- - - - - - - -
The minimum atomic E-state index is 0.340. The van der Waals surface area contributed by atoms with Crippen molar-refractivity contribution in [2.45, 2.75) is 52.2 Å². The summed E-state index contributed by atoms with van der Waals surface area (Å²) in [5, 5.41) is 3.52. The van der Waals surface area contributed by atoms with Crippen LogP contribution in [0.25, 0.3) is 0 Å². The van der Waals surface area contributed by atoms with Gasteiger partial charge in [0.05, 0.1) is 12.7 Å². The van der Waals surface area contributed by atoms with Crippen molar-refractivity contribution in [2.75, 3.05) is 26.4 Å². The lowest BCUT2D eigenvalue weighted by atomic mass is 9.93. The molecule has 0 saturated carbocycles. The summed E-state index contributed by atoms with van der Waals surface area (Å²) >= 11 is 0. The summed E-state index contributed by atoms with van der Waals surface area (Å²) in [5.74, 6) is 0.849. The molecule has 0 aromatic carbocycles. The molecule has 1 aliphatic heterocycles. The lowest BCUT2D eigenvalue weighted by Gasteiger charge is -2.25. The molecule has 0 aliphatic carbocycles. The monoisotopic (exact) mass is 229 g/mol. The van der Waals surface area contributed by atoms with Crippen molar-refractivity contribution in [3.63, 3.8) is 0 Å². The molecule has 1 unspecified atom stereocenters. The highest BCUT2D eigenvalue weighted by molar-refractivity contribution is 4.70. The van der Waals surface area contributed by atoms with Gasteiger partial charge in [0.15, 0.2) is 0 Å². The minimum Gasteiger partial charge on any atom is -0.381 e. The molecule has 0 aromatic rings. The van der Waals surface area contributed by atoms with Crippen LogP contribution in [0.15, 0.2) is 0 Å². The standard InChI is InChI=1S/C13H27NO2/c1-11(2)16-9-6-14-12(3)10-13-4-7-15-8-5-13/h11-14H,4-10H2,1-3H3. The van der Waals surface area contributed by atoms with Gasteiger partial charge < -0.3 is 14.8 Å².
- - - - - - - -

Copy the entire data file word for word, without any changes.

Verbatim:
The minimum atomic E-state index is 0.340. The van der Waals surface area contributed by atoms with Crippen molar-refractivity contribution in [2.45, 2.75) is 52.2 Å². The summed E-state index contributed by atoms with van der Waals surface area (Å²) in [5, 5.41) is 3.52. The van der Waals surface area contributed by atoms with Crippen LogP contribution in [0.25, 0.3) is 0 Å². The van der Waals surface area contributed by atoms with Gasteiger partial charge in [0.05, 0.1) is 12.7 Å². The van der Waals surface area contributed by atoms with Crippen molar-refractivity contribution in [2.75, 3.05) is 26.4 Å². The lowest BCUT2D eigenvalue weighted by atomic mass is 9.93. The molecule has 0 saturated carbocycles. The summed E-state index contributed by atoms with van der Waals surface area (Å²) >= 11 is 0. The summed E-state index contributed by atoms with van der Waals surface area (Å²) in [5.74, 6) is 0.849. The molecule has 0 aromatic carbocycles. The molecule has 1 aliphatic heterocycles. The lowest BCUT2D eigenvalue weighted by Gasteiger charge is -2.25. The molecule has 0 aliphatic carbocycles. The monoisotopic (exact) mass is 229 g/mol. The van der Waals surface area contributed by atoms with Crippen molar-refractivity contribution in [3.63, 3.8) is 0 Å². The molecule has 1 unspecified atom stereocenters. The highest BCUT2D eigenvalue weighted by molar-refractivity contribution is 4.70. The van der Waals surface area contributed by atoms with Gasteiger partial charge in [0.15, 0.2) is 0 Å². The minimum Gasteiger partial charge on any atom is -0.381 e. The molecule has 0 aromatic rings. The van der Waals surface area contributed by atoms with Crippen LogP contribution in [0.15, 0.2) is 0 Å². The standard InChI is InChI=1S/C13H27NO2/c1-11(2)16-9-6-14-12(3)10-13-4-7-15-8-5-13/h11-14H,4-10H2,1-3H3. The van der Waals surface area contributed by atoms with Gasteiger partial charge < -0.3 is 14.8 Å².